I ride mostly on tarmac. From the very good one to the broken one and very small amount of dirt.

Meh…don’t overthink it. The weight savings is minimal and will never be noticed.

Aero is critical for smaller riders…ride the deepest rim you can safely handle. And learn how to handle deeper rims in crosswinds. I am not as light as you but still pretty light (~68kg / 150 lbs) and can handle 60mm rims in 20+mph winds with no issues. And they are Reynolds wheels, so not known for being well-behaved in crosswinds.

Absolutely.

Traction is a skill as much as anything else. Get properly positioned on the bike and learn how to corner properly.

Plenty of range on modern drivetrains. Again, don’t overthink it.

Even lightweight riders should favor aero over weight.

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62-63kg… I think you’re right about the tires. 23mm vulcanized clinchers are enough to give me a pretty buttery ride at 85-90psi. High quality tubulars at that pressure would be a magic carpet ride. Small cars don’t need big wheels and tires. Big trucks need big wheels and tires. Think the same things applies with light riders versus heavy riders.

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“Don’t overthink it” is the best advice you can give for this discussion, but the entire purpose of the thread is overthinking it.

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I’m pretty light. Aero is huge, as people have said. The only new thing I can contribute is that in a race/group ride, you’re going to be suffering less on the steep hills. Use them to move up, because if you sag along with your heavier buddies, you’re going to end up having to close gaps later, and that’ll destroy you. Moving up on the flats/descents in generally not going to work in your favor.

Also, idk about easier gear ratios. Less muscle mass does not inherently mean less strength, especially not less strength per kilo. If you’re light, you should be climbing faster than heavier people.

I will say that if you are a shorter rider as well, getting shorter cranks and a frame with short reach + long stem will help put you into an aggressive position on the bike. This will improve your handling. I’ve noticed that a lot of small people struggle on the descents, and I suspect it’s usually due to poor weight balance.

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Nah…some of the points you raised are absolutely worth implementing / executing and deserve discussion. Some of the others though are definitely over-thinking it. But now you know which ones to focus on!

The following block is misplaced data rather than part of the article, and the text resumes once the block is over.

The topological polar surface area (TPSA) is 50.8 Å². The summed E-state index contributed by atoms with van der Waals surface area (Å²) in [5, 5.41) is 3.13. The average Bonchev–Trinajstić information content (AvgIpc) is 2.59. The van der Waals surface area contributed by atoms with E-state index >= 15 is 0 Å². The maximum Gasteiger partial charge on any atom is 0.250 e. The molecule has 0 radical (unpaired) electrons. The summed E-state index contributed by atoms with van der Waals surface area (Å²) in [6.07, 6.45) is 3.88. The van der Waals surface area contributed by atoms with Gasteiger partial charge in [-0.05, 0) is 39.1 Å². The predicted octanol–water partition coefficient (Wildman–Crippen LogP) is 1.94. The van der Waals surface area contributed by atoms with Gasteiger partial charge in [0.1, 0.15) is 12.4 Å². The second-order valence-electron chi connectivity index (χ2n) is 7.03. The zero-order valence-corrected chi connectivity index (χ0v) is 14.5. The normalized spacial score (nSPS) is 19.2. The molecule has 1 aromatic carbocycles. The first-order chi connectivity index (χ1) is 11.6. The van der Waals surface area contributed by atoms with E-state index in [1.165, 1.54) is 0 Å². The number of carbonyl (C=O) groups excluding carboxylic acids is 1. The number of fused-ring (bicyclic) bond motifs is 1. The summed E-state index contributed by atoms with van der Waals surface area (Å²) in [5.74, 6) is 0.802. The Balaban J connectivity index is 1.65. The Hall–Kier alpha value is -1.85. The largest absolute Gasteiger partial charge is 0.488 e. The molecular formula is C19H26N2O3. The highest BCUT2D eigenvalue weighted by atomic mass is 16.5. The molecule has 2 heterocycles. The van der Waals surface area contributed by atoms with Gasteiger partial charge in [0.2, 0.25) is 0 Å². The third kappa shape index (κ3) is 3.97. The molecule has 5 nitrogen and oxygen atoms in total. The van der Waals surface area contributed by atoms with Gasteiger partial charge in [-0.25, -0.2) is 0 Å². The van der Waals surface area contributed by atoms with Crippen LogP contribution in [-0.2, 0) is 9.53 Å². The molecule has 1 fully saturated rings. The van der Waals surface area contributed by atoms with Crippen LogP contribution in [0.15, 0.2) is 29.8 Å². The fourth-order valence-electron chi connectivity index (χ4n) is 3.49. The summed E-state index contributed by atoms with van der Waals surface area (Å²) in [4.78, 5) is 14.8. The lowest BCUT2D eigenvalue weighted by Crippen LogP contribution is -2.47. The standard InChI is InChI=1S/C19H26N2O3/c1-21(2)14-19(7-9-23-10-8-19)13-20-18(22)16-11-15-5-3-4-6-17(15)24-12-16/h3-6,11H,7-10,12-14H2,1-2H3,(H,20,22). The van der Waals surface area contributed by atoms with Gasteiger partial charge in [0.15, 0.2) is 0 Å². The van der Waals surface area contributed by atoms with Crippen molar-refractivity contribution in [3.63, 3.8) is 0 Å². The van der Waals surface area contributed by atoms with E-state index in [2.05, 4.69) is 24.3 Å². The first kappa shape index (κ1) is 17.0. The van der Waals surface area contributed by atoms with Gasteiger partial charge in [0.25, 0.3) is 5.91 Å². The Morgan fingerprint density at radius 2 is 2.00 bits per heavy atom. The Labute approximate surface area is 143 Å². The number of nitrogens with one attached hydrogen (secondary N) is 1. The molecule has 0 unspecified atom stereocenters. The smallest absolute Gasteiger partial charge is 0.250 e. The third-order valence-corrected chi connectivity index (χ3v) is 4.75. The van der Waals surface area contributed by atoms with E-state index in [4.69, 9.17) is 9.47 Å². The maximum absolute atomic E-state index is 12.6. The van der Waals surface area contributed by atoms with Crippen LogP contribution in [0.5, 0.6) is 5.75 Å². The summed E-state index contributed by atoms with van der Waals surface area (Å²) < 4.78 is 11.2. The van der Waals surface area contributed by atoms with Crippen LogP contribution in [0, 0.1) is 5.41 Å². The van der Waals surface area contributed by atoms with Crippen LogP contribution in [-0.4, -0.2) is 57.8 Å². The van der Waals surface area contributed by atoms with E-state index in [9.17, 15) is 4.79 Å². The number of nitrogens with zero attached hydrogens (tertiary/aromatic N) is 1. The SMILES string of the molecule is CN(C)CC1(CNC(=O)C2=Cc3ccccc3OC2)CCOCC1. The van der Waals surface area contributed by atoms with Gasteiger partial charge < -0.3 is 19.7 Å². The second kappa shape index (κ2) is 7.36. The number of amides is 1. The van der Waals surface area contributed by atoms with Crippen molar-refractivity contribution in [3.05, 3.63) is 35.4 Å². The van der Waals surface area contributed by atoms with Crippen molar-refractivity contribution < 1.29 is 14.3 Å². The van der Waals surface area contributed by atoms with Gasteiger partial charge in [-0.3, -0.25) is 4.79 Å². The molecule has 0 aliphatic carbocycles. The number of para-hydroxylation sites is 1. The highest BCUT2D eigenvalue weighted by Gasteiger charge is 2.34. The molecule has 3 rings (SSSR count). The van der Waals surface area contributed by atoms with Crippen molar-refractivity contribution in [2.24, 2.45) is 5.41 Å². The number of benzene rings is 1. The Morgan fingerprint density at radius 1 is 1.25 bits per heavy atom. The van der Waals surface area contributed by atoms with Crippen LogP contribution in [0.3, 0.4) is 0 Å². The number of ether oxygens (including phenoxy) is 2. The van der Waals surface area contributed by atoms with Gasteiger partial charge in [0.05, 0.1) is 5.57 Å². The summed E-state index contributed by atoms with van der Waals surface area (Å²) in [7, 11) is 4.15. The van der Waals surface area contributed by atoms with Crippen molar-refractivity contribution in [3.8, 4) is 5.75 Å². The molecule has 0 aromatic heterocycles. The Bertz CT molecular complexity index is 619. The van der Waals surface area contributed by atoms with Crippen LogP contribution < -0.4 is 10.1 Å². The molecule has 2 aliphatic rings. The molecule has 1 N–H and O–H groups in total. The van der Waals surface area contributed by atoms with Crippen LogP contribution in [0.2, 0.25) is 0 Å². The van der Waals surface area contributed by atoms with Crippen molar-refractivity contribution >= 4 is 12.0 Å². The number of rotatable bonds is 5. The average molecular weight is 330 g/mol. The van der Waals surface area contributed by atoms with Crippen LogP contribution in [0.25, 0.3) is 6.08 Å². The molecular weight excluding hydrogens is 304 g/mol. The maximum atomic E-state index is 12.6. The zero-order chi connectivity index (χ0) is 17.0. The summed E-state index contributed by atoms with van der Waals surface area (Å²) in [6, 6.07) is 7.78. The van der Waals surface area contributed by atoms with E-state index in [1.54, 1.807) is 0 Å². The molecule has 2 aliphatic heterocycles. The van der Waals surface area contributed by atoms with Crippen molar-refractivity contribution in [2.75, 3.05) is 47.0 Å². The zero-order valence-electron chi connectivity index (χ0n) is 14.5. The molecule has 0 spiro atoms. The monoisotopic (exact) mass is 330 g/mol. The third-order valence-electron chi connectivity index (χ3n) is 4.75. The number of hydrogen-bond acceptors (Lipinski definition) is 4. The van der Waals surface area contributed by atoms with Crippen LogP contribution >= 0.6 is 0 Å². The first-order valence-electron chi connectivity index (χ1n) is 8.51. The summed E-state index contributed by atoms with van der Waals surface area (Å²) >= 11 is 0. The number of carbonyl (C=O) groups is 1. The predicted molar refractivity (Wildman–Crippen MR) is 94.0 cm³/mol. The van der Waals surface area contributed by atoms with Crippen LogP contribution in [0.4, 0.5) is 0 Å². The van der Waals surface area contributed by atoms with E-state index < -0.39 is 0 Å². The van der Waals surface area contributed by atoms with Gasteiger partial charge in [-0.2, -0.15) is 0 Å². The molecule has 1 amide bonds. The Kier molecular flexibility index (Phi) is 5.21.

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A lighter rider does not generate the same power and therefore does not need the same frame stiffness as a heavier one. I believe a too stiff bike frame is a lot like a too stiff pair of skis. Unless you’re constrained to stouter tubes by needing to hang a lot of gear, you’d want the right amount of flex that you can work effectively. Personally, I haven’t ridden a newer frame that I thought was flexible enough (for me). Part of that may just be aging, but there is likely more to it. Long time ago, I had a Look KG56. It was pretty whippy but handled great and I could really wind it up. My favorite rides now are still old steel race bikes with the 1" steerer. All other factors being equal, a 1 1/8" steerer bike will be ~50% stiffer in the main cantilever compared to a 1" steerer . So, while old components are not up to current standards, none of the new bikes have that flex pattern I can find in older frames. Something like the Ritchey road logic is quite good but I’d probably much prefer it with a 1" steerer. With something like the Aethos, it’s possible the designers are trying to get back to the flex patterns and tube dimensions from >20 years ago.

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Well, if we’re riding competitively or semi-competitively, it’s also harder for us to keep up with bigger riders on the flats, so we need more aerodynamics. When I started riding, I was in Southeast Michigan in the US, which is flat and has lots of crosswinds, and I was hanging on to bigger riders for dear life. For wheels, I don’t know that I’d go shallower if it were an option. You could try to find a set that handles better in crosswinds.

I agree that the same bicycle weight is a bigger proportion of our body weight, but the differences are small. A full 1 lb change in weight is still under 1% of our body weight. It’s still a minor difference.